Reportedly, there are over 60 million Americans age 62 or older. Unfortunately, there is an article in the newspaper almost every day about some senior citizen who has fallen victim to a scam or in some other way has been fleeced out of a good part of their savings. Recently the CFPB issued an advisory for financial institutions on preventing and responding to elder financial exploitation. One suggestion made is to periodically train employees. While we have trained on this topic in the past, it is a good idea to refresh our knowledge on this topic so that we can adequately protect our customers.
Generally, the senior citizen’s financial institution is a part of the conduit of the loss because that is where the person’s money is. While financial institutions generally do not have a legal responsibility to protect their customers from fraudulent activities, they do have a quasi-fiduciary obligation. Bank staff should be on the lookout for anyone abusing their elderly customers and report their concerns to the bank’s Security Officer.
What is Elder Fraud and Financial Exploitation?
Elder fraud is an act targeting older adults in which attempts are made to deceive with promises of goods, services or financial benefits that do not exist, were never intended to be provided, or were misrepresented. Financial exploitation is the illegal or improper use of an older adult’s funds or property.
What to Watch For
First, you should attempt to detect any erratic or unusual banking transactions or changes in banking patterns, such as:
frequent large withdrawals, including daily maximum currency withdrawals from an ATM;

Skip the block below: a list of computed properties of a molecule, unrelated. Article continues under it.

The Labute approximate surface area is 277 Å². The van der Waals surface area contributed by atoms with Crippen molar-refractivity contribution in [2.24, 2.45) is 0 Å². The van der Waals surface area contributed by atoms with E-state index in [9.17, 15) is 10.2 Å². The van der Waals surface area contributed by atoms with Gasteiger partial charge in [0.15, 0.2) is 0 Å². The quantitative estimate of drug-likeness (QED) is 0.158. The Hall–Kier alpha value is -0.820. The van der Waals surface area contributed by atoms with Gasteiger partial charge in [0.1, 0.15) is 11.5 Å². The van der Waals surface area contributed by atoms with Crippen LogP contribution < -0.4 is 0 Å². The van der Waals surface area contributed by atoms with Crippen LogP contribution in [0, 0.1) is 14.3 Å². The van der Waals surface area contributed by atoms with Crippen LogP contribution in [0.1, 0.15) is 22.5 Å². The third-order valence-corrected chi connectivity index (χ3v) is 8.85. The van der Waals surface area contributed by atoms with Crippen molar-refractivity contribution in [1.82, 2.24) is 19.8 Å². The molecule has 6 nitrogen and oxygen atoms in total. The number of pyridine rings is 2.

sudden non-sufficient fund activity;
uncharacteristic attempts to wire large amounts of money; and
closing of CDs or other accounts without regard to penalties
Second, you should be on the lookout for elderly customers who appear to be under the dominance of another person (off topic, but several of the following points are also a good indicator of human trafficking).
You should look for:
If you suspect that one of the Banks elderly customers is being abused, it is always appropriate to notify the Security Officer to explain your concerns. Remember, privacy issues will dictate with whom the bank can discuss the issue.
Please keep in mind the state of Tennessee has an Adult Protective Services Hotline. Abuse can be reported by telephone at (888)277-8366.
For more information see:
FinCEN’s Advisory to Financial Institutions on Filing Suspicious Activity Reports Regarding Elder Financial Exploitation
Interagency Guidance on Privacy Laws and Reporting Financial Abuse of Older Adults
FDIC and CFPB joint publication:
Money Smart for Older Adults
CFPB’s Advisory for financial institutions on preventing and responding to elder financial exploitation